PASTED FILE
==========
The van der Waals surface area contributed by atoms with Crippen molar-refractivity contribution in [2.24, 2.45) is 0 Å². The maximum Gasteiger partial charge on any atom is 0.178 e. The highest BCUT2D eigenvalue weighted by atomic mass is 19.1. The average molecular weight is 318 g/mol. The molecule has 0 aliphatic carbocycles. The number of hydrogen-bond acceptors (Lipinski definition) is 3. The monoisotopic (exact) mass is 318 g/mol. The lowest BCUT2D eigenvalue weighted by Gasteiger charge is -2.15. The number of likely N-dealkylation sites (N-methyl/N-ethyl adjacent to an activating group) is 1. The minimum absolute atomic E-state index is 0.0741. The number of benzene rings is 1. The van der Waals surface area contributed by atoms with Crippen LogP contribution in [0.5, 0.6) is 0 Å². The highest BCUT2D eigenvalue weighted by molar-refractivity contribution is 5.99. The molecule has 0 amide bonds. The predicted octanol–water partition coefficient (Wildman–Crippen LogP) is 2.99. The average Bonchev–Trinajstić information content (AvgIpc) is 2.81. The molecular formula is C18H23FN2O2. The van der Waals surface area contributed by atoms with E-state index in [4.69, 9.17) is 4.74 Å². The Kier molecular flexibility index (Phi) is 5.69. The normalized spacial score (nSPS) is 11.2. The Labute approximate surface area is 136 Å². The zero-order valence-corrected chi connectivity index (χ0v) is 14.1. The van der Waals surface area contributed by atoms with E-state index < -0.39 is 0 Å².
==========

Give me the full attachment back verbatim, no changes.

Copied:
The van der Waals surface area contributed by atoms with Crippen molar-refractivity contribution in [2.24, 2.45) is 0 Å². The maximum Gasteiger partial charge on any atom is 0.178 e. The highest BCUT2D eigenvalue weighted by atomic mass is 19.1. The average molecular weight is 318 g/mol. The molecule has 0 aliphatic carbocycles. The number of hydrogen-bond acceptors (Lipinski definition) is 3. The monoisotopic (exact) mass is 318 g/mol. The lowest BCUT2D eigenvalue weighted by Gasteiger charge is -2.15. The number of likely N-dealkylation sites (N-methyl/N-ethyl adjacent to an activating group) is 1. The minimum absolute atomic E-state index is 0.0741. The number of benzene rings is 1. The van der Waals surface area contributed by atoms with Crippen LogP contribution in [0.5, 0.6) is 0 Å². The highest BCUT2D eigenvalue weighted by molar-refractivity contribution is 5.99. The molecule has 0 amide bonds. The predicted octanol–water partition coefficient (Wildman–Crippen LogP) is 2.99. The average Bonchev–Trinajstić information content (AvgIpc) is 2.81. The molecular formula is C18H23FN2O2. The van der Waals surface area contributed by atoms with E-state index in [4.69, 9.17) is 4.74 Å². The Kier molecular flexibility index (Phi) is 5.69. The normalized spacial score (nSPS) is 11.2. The Labute approximate surface area is 136 Å². The zero-order valence-corrected chi connectivity index (χ0v) is 14.1. The van der Waals surface area contributed by atoms with E-state index < -0.39 is 0 Å².